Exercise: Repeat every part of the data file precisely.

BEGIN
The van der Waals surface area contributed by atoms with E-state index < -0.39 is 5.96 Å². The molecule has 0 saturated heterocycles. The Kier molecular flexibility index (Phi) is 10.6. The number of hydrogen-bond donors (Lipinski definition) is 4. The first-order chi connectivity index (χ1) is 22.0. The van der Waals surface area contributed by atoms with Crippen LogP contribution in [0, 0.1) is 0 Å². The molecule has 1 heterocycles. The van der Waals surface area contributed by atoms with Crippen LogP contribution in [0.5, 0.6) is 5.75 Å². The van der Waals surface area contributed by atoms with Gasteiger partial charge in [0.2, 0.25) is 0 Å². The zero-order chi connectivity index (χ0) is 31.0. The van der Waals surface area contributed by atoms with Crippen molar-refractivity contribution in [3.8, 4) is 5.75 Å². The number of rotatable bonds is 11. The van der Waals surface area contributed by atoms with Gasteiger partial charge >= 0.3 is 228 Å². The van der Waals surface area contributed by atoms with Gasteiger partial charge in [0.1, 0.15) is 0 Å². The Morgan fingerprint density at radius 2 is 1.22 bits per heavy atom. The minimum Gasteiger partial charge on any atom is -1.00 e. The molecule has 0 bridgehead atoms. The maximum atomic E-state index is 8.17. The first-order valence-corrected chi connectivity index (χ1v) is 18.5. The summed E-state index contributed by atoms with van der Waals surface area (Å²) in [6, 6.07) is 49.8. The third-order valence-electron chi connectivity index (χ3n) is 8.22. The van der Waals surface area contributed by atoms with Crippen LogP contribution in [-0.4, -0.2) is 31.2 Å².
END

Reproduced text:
The van der Waals surface area contributed by atoms with E-state index < -0.39 is 5.96 Å². The molecule has 0 saturated heterocycles. The Kier molecular flexibility index (Phi) is 10.6. The number of hydrogen-bond donors (Lipinski definition) is 4. The first-order chi connectivity index (χ1) is 22.0. The van der Waals surface area contributed by atoms with Crippen LogP contribution in [0, 0.1) is 0 Å². The molecule has 1 heterocycles. The van der Waals surface area contributed by atoms with Crippen LogP contribution in [0.5, 0.6) is 5.75 Å². The van der Waals surface area contributed by atoms with Gasteiger partial charge in [0.2, 0.25) is 0 Å². The zero-order chi connectivity index (χ0) is 31.0. The van der Waals surface area contributed by atoms with Crippen molar-refractivity contribution in [3.8, 4) is 5.75 Å². The number of rotatable bonds is 11. The van der Waals surface area contributed by atoms with Gasteiger partial charge >= 0.3 is 228 Å². The van der Waals surface area contributed by atoms with Gasteiger partial charge in [0.1, 0.15) is 0 Å². The Morgan fingerprint density at radius 2 is 1.22 bits per heavy atom. The minimum Gasteiger partial charge on any atom is -1.00 e. The molecule has 0 bridgehead atoms. The maximum atomic E-state index is 8.17. The first-order valence-corrected chi connectivity index (χ1v) is 18.5. The summed E-state index contributed by atoms with van der Waals surface area (Å²) in [6, 6.07) is 49.8. The third-order valence-electron chi connectivity index (χ3n) is 8.22. The van der Waals surface area contributed by atoms with Crippen LogP contribution in [-0.4, -0.2) is 31.2 Å².